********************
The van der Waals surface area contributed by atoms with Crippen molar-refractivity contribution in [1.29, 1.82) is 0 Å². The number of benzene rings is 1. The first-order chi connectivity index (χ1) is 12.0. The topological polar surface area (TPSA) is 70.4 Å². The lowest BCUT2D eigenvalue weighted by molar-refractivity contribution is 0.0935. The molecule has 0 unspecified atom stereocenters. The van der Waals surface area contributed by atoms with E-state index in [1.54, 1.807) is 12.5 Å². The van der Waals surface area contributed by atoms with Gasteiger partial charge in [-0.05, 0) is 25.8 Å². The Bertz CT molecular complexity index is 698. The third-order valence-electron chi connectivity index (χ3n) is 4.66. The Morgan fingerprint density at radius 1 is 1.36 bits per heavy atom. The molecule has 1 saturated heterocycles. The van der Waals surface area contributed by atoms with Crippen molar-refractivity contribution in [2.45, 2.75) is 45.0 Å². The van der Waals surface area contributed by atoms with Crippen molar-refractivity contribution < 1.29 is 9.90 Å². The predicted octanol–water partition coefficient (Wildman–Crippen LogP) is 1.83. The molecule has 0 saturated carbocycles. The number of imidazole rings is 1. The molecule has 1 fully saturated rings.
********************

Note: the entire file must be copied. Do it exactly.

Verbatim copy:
The van der Waals surface area contributed by atoms with Crippen molar-refractivity contribution in [1.29, 1.82) is 0 Å². The number of benzene rings is 1. The first-order chi connectivity index (χ1) is 12.0. The topological polar surface area (TPSA) is 70.4 Å². The lowest BCUT2D eigenvalue weighted by molar-refractivity contribution is 0.0935. The molecule has 0 unspecified atom stereocenters. The van der Waals surface area contributed by atoms with E-state index in [1.54, 1.807) is 12.5 Å². The van der Waals surface area contributed by atoms with Gasteiger partial charge in [-0.05, 0) is 25.8 Å². The Bertz CT molecular complexity index is 698. The third-order valence-electron chi connectivity index (χ3n) is 4.66. The Morgan fingerprint density at radius 1 is 1.36 bits per heavy atom. The molecule has 1 saturated heterocycles. The van der Waals surface area contributed by atoms with Crippen molar-refractivity contribution in [2.45, 2.75) is 45.0 Å². The van der Waals surface area contributed by atoms with Crippen molar-refractivity contribution < 1.29 is 9.90 Å². The predicted octanol–water partition coefficient (Wildman–Crippen LogP) is 1.83. The molecule has 0 saturated carbocycles. The number of imidazole rings is 1. The molecule has 1 fully saturated rings.